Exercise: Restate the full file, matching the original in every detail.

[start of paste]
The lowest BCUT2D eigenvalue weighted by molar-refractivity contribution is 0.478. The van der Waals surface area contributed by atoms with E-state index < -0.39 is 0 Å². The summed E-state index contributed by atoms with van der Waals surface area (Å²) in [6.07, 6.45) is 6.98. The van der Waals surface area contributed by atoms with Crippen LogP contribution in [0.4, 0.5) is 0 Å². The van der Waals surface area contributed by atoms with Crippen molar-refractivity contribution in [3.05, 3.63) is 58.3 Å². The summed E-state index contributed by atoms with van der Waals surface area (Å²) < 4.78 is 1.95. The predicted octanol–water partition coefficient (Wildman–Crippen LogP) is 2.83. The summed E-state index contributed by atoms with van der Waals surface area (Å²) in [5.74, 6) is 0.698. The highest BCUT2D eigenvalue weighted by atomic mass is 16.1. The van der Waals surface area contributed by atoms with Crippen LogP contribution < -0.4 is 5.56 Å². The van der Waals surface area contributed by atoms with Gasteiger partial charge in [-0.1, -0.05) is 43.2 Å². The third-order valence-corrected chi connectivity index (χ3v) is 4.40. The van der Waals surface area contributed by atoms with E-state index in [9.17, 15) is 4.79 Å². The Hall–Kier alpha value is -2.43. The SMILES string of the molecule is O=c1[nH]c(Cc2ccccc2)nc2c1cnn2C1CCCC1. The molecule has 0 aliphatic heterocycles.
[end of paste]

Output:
The lowest BCUT2D eigenvalue weighted by molar-refractivity contribution is 0.478. The van der Waals surface area contributed by atoms with E-state index < -0.39 is 0 Å². The summed E-state index contributed by atoms with van der Waals surface area (Å²) in [6.07, 6.45) is 6.98. The van der Waals surface area contributed by atoms with Crippen LogP contribution in [0.4, 0.5) is 0 Å². The van der Waals surface area contributed by atoms with Crippen molar-refractivity contribution in [3.05, 3.63) is 58.3 Å². The summed E-state index contributed by atoms with van der Waals surface area (Å²) < 4.78 is 1.95. The predicted octanol–water partition coefficient (Wildman–Crippen LogP) is 2.83. The summed E-state index contributed by atoms with van der Waals surface area (Å²) in [5.74, 6) is 0.698. The highest BCUT2D eigenvalue weighted by atomic mass is 16.1. The van der Waals surface area contributed by atoms with Crippen LogP contribution < -0.4 is 5.56 Å². The van der Waals surface area contributed by atoms with Gasteiger partial charge in [-0.1, -0.05) is 43.2 Å². The third-order valence-corrected chi connectivity index (χ3v) is 4.40. The van der Waals surface area contributed by atoms with E-state index in [9.17, 15) is 4.79 Å². The Hall–Kier alpha value is -2.43. The SMILES string of the molecule is O=c1[nH]c(Cc2ccccc2)nc2c1cnn2C1CCCC1. The molecule has 0 aliphatic heterocycles.